There's a significant school of thought that... Windows' success happened because of Solitaire - Wendy M. Grossman
HTC KICKED OFF 2013 by releasing what in our minds is one of its best handsets to date, the HTC One. Featuring a top-end and robust looking metal design and powered by an - at the time - powerful Snapdragon processor, the HTC One was one of 2013's standout handsets.
One year on, HTC has returned with a new, radically upgraded HTC One M8 flagship smartphone that features a similar metallic design and upgraded Snapdragon 801 processor and clearly is designed to refine rather than redefine the company's handset range.
Design and build
Visually the HTC One M8 looks like an evolved, slightly sharper looking version of its predecessor, the HTC One M7. The HTC One M8 has a single piece, slightly curved metal chassis that wraps around the sides of the device to cradle its Gorilla Glass display.
The grey review unit we tested had a slightly textured finish, that an HTC spokesman on hand told us is the result of a specific finishing process that sees engineers coat the metal with over 170 different oils. The metallic and slightly grooved finish made the HTC One M8 one of the most comfortable 5in smartphones to hold that we've ever encountered.
The HTC One M8 is also fairly generously stocked with ports, with a microSD port and nanoSIM and microSD card slots.
We also found that, while not IP certified like the Sony Xperia Z2 or Samsung Galaxy S5, the HTC One M8 does feel very solidly built. Holding the handset we found that its metal chassis offered no give when stressed and left us suitably assured it could survive the odd accidental bump or scrape. The chassis also seems more scratch resistant than that of the original HTC One M7.
HTC has loaded the HTC One M8 with a sizable 5in full HD 441ppi display. Testing the screen under the showroom floor's bright lights, we were fairly impressed how well it performed. Text and icons on the HTC One M8 looked suitably crisp and colour and brightness levels were great.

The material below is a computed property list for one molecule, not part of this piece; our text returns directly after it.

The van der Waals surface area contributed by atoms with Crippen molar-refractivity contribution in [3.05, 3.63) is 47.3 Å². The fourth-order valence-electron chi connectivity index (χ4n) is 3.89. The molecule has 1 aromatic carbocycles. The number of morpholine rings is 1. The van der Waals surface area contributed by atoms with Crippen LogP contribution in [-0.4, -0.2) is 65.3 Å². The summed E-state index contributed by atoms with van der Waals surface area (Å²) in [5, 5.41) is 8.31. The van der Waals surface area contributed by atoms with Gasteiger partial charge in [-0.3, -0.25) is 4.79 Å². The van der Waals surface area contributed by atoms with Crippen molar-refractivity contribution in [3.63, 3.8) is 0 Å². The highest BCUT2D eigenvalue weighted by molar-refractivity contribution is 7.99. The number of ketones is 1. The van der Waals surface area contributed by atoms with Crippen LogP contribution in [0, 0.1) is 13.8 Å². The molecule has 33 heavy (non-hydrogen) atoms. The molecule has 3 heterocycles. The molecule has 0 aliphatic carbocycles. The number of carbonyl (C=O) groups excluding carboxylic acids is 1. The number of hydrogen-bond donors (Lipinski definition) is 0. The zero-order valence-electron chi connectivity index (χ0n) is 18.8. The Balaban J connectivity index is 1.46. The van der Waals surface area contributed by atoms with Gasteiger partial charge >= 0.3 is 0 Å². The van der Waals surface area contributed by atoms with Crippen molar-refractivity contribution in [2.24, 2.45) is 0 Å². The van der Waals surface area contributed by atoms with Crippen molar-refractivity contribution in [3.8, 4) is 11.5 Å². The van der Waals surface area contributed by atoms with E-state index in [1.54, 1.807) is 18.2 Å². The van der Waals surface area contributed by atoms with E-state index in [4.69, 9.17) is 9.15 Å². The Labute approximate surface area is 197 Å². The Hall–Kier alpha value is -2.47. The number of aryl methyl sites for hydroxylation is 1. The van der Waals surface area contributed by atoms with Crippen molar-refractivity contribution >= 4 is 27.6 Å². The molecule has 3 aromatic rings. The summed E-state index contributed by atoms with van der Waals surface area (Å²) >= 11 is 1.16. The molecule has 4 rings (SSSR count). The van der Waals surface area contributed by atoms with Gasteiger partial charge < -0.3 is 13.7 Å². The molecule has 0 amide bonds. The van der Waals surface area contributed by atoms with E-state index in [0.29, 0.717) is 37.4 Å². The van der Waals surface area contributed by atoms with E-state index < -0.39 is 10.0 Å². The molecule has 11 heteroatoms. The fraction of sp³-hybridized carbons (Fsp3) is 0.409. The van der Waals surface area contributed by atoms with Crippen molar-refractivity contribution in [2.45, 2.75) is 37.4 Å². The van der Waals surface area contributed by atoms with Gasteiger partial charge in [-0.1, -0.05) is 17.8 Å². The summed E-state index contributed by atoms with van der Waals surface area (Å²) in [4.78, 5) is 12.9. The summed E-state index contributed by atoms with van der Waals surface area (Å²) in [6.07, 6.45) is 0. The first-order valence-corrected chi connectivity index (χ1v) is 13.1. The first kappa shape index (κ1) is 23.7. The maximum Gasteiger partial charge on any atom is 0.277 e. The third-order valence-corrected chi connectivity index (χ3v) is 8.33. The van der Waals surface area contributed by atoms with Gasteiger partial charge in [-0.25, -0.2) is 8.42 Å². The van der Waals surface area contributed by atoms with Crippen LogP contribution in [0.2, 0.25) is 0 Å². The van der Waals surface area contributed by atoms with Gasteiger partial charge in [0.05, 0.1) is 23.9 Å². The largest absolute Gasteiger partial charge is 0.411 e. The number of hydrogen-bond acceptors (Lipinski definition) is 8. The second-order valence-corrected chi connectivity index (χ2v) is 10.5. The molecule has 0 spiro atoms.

The only issue we noticed with the HTC One M8 display occurred when we moved to use it near a window. Here we found, as is the case on 99 percent of all the smartphones we review, that the HTC One M8 screen would easily pick up stray light and become slightly difficult to use.
Operating system and software
The One M8 runs Google's latest Android 4.4.2 Kitkat mobile operating system overlaid with HTC's custom Sense 6.0 skin.
Sense 6.0 changes Android's core user interface in a variety of ways. The most obvious is its use of the latest version of HTC's Blinkfeed news aggregation service as the main home screen. Blinkfeed is a custom push update service that debuted on the original HTC One M7. It works to push content from relevant news outlets and social media accounts to the user via a tiled interface.
The new version of Blinkfeed expands the service to include more news outlets and also adds a new "bundle" feature. The bundle feature lets the user instruct Blinkfeed to only push updates about certain keywords, hashtags or topics to the user. This means that you can set up the feed to alert you only to news from specific trade shows, or events - a feature that could prove very useful to any tech head trying to keep on top of news coming out of big shows like CES or Mobile World Congress.